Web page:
The Gift of the Burden, and Laying It Down


Photo credit: Dorothea Lange

Oh, I want to write something here. All week long, I write for ten minutes at a time. My life as a writer right now consists almost exclusively of short bursts of freewriting. It is just not time right now, to be working on something longer, more sustained.

I read beautifully crafted essays sometimes with longing; wonder what would emerge if I had, or made, the time to work on a piece in that way. I have more book ideas than I can keep track of.

And then there is this space, where I come sometimes more and lately less frequently, always unpremeditated–no prompt, often not even an idea or topic or reason, except that I miss the writing I do here, the free associating of it and the way it has been a landing place for me for so many years now.

It’s a loyal emptiness that seems happy to see me when I show up and forgiving when I don’t, like a friend who doesn’t hold a grudge when weeks and months and sometimes years go by without being in touch. The connection is there.

But just in the way I have pangs of how I’ve not spoken with some close friends for too long, lately what is becoming clear is that I need to make time for saying hello to myself. For not forgetting that caring for others cannot come at the expense of self-care–something that doesn’t seem to really become clear to me until the ignored whispers and neglected needs come roaring out, and something small and in other times inconsequential, like realizing the chicken breast isn’t skinless and so will require another trip to the grocery, puts me over the edge, and I’m crying in the kitchen because my blood sugar has tanked and I’ve had way too much caffeine and not enough quiet.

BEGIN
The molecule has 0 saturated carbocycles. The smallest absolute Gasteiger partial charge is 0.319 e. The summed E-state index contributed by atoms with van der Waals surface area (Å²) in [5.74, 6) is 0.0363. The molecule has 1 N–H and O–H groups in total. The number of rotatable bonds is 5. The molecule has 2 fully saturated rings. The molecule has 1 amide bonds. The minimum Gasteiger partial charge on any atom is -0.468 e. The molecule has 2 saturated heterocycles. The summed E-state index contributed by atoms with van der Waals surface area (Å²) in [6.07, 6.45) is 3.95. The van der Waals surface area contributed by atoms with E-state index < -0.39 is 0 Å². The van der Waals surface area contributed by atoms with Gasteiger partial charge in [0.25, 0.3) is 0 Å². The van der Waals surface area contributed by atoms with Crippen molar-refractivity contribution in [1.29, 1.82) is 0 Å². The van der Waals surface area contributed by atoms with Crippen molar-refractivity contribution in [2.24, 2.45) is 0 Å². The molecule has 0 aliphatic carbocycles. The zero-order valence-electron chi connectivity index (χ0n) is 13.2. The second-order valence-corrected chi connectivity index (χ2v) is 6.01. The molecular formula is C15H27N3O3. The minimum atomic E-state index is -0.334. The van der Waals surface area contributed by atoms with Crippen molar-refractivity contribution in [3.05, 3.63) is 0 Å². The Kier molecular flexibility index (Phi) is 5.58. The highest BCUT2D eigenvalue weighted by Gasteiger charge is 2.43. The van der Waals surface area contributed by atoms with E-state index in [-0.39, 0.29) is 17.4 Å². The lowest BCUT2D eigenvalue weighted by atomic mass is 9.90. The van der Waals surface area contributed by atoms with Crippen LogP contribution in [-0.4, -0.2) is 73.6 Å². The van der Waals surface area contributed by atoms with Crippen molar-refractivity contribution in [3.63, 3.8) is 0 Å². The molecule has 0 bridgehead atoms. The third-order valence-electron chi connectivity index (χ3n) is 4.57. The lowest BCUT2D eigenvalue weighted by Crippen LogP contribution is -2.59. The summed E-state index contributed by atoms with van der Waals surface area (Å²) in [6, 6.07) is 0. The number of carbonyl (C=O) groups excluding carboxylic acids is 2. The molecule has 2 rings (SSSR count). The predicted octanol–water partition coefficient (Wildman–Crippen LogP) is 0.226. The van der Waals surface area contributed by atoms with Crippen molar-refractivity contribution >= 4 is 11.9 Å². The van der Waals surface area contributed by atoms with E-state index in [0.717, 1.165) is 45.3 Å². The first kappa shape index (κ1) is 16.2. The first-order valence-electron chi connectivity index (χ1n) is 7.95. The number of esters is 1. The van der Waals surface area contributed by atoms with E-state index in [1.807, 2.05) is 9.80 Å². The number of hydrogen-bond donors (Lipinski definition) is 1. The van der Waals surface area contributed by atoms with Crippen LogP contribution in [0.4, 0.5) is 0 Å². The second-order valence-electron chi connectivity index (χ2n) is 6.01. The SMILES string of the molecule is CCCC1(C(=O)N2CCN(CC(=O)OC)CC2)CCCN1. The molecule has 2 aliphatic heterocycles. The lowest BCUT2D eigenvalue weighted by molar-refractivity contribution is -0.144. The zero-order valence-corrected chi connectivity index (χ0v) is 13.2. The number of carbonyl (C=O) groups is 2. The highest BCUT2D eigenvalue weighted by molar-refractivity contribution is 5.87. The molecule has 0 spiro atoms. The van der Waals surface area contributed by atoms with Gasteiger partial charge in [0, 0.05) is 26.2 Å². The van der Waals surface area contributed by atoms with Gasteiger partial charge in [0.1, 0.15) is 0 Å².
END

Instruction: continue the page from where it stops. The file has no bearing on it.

Writing here quiets me. And being able to apologize to myself, accept my own apology, and then do something differently–this is a practice not unlike moving my cell phone to the opposite side of the bedroom, turning out the light, and willing myself to get a good night’s sleep. To get up and make myself eat breakfast before work, rather than waiting until I’m shaky with hunger because I put other things first and felt too busy to make food. To bring my kids to an evening work event rather than feeling like I’m missing the time with them after they’ve been with their dad for five days. To accept that I cannot take away my wife’s debilitating pain right now, and that I can care for her and love her without leaving myself. To lead writing groups and witness others’ stories and share my own comments and responses thoughtfully, without hurry–which might mean waiting, not responding in the moment.

Not everything has to happen right this minute. And at a time in my life when I find myself working more than I’ve ever worked in my life–some by choice, some by necessity–a breadwinner by circumstance and ability and privilege and luck and innovation and employment and creativity; at a time when it is on me to take care of household chores and meals and kid schedules and not wanting to disappear from any of it, not wanting to forget or lose the joy in all of it (ok, maybe not all of it) — in this time, after this very long sentence that I have not and perhaps will not reread before posting, I remember that writing here brings me not to my knees in overwhelm but back to my feet, where I am capable and also not as essential as my ego or inner critic would have me believe. (They are in cahoots, those two. I’m sure of this. I just gave them $20 and told them to go get a slice of pizza.)